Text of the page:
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Cognitive-behavioral therapy may help address pain and depression in patients with MS

By Jeff Craven

credit: Photographee.eu/Shutterstock

People with multiple sclerosis (MS) who received cognitive-behavioral therapy (CBT) in addition to standard of care had better, but not significantly different, pain and depressive symptom outcomes over a period of time, compared with people who received an educational intervention, according to recent research in the International Journal of MS Care.


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The results represent one of the first randomized, controlled trials exploring CBT in patients with MS. While patient pain and depression scores did not significantly improve in the CBT group, compared with the educational group, both groups reported high treatment satisfaction and said that the interventions met their behavioral goals.

Pain is a “highly prevalent” problem among patients with MS, said corresponding author Robert D. Kerns, PhD, professor of psychiatry, neurology, and psychology at Yale University, New Haven, Conn., and one of three directors of the Yale-based Pain Management Collaboratory Coordinating Center. MS-related pain can present as specific to the disease or as a secondary condition, such as developing low back pain from sitting in a wheelchair. Identifying pain related to MS or any disease can be complicated, he said, and once identified and structured around a plan of care, efficacy of pain-relief options like over-the-counter or prescriptions medications are limited.

“The bottom line is that, across virtually all painful conditions, particularly chronic painful conditions, the efficacy or effectiveness of any particular medication, even if there is an indication of that medication for a specific pain condition, is at best moderate, meaning about 30% of people respond to any particular medication or class of medication,” Dr. Kerns said in an interview. “This is likely true for pain among people with MS.”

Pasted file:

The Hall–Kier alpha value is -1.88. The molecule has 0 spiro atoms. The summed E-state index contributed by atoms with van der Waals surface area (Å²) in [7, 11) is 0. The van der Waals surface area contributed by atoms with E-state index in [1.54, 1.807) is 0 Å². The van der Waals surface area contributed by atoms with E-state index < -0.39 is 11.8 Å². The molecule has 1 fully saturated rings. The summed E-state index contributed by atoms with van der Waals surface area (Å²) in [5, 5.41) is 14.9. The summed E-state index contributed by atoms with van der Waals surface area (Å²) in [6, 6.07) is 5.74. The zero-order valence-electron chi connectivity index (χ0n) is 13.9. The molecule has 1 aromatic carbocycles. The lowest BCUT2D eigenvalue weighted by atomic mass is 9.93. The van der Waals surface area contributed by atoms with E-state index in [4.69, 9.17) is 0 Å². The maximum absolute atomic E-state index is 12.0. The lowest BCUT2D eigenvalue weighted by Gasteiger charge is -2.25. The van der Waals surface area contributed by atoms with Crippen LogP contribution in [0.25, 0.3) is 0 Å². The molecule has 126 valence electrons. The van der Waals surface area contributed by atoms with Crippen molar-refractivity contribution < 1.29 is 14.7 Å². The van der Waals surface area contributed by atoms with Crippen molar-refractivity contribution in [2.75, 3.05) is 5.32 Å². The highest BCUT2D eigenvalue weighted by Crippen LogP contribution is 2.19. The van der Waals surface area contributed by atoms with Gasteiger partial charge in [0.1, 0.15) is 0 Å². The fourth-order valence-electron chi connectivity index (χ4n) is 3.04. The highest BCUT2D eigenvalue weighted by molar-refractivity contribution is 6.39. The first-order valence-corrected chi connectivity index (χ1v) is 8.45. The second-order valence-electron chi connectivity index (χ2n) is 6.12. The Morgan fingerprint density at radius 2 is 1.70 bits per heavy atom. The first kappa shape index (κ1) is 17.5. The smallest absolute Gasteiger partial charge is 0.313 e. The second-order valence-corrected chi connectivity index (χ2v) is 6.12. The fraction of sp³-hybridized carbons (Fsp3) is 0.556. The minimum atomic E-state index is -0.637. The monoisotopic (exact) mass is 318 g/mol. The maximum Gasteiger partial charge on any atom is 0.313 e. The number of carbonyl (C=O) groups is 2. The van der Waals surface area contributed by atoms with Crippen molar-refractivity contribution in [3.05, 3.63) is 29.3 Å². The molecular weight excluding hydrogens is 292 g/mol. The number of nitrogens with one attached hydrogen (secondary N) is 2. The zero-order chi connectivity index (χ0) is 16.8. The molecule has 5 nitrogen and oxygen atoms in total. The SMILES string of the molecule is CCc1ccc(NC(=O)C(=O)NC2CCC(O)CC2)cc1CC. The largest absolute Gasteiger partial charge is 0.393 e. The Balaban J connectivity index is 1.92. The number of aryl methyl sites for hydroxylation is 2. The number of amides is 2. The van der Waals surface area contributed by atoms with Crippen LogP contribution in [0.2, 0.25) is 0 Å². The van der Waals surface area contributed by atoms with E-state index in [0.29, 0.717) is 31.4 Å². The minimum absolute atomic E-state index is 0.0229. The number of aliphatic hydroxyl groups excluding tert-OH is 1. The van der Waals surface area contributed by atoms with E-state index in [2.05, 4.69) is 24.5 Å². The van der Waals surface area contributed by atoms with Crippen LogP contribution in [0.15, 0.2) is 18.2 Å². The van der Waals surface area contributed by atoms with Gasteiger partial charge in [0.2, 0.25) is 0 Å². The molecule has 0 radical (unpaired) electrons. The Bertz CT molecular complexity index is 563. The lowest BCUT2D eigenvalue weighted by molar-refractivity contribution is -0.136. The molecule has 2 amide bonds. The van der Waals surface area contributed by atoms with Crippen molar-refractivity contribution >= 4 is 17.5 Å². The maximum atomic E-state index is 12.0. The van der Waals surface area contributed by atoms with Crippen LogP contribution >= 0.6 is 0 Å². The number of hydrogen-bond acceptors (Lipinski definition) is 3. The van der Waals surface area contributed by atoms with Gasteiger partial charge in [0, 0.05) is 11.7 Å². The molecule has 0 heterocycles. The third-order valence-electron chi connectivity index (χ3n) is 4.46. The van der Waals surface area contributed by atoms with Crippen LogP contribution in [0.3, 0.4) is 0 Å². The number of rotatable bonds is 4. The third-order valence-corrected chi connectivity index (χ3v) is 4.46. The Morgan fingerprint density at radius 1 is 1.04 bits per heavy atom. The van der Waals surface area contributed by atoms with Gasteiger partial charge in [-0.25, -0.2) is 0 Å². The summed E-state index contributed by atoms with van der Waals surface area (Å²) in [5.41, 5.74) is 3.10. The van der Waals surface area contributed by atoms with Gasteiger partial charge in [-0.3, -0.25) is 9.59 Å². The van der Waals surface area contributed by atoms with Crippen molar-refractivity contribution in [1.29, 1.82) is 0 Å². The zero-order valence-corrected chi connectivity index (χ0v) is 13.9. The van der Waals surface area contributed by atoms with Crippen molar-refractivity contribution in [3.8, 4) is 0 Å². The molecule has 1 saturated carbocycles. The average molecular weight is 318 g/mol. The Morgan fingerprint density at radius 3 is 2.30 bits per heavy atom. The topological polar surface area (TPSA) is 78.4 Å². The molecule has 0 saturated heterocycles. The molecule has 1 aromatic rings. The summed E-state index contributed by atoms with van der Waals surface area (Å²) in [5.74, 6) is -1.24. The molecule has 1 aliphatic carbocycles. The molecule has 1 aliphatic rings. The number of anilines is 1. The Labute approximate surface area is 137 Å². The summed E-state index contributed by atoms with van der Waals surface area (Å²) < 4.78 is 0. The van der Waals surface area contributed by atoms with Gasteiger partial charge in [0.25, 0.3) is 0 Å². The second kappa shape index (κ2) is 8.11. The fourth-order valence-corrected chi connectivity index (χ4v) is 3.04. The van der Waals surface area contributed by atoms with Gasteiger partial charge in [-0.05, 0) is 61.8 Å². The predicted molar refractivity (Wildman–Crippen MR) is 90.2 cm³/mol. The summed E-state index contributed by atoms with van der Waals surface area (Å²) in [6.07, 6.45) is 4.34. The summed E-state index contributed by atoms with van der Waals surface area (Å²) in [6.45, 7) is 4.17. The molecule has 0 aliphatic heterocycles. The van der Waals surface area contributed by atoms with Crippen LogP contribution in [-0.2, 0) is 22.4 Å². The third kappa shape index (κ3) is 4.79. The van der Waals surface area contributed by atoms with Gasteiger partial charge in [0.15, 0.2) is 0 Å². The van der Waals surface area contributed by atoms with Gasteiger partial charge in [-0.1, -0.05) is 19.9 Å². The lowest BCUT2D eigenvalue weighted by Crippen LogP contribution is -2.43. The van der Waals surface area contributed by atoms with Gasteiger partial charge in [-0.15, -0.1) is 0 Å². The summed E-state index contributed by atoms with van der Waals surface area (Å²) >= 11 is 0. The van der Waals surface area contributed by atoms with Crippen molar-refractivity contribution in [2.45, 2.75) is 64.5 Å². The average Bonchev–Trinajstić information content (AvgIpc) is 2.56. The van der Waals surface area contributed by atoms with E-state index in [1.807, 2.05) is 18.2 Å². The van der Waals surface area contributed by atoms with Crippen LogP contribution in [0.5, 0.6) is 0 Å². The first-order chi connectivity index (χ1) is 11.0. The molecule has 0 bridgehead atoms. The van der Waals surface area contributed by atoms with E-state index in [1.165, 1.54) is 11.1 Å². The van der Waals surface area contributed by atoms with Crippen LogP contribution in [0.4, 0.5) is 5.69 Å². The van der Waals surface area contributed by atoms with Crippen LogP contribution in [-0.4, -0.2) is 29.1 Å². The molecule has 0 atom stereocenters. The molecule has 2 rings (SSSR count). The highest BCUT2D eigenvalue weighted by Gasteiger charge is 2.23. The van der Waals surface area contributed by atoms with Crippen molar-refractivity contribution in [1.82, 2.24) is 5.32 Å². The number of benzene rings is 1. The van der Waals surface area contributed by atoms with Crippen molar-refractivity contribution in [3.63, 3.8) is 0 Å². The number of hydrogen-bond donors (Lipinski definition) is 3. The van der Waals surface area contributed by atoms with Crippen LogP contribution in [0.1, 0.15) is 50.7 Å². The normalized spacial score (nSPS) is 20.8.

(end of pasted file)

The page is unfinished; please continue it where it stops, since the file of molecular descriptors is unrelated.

Dr. Robert D. Kerns

credit: ESB Professional/Shutterstock

Can CBT impact MS-related pain?

After seeing the beneficial effects of CBT for chronic pain in the general population, Dr. Kerns and colleagues set out to assess whether the intervention could improve pain outcomes in patients with MS, randomly assigning 20 patients with moderate MS-related pain to receive 12 weekly sessions of either CBT or MS-related education in addition to standard care with follow-up at 15 weeks. Overall, the participants were mostly white (75%), male (60%) patients with relapsing remitting MS (70%). The cohort had a mean age of 52.6 years and a disease duration of 13.25 years. Nearly all participants reported pain in their legs or feet (95%) or their lower back (80%). Pain was reported in a mean of 4.25 different locations.

Analyses were approached as intention to treat. Differences between the two treatment groups’ demographic and disease-related characteristics were assessed using T tests for continuous data and chi-square tests for categorical data. Changes on the outcome measures were evaluated using a 2 (CBT/standard care and education/standard care) × 2 (before and after treatment) factorial design. Treatment credibility, treatment satisfaction, and behavioral goal accomplishment between the two conditions were compared using T tests.

The investigators examined participants’ pain severity, pain interference, depressive symptoms, and treatment satisfaction at 15 weeks, compared with baseline. At baseline, there was no difference in composite pain scores between groups (t18, –0.30; P = .767), but a significantly lower severity of pain in the CBT group (t18, –3.42; P = .003). Participants in the CBT group also had lower depressive symptom severity scores at baseline, compared with the educational group (t18, –2.04; P = .056).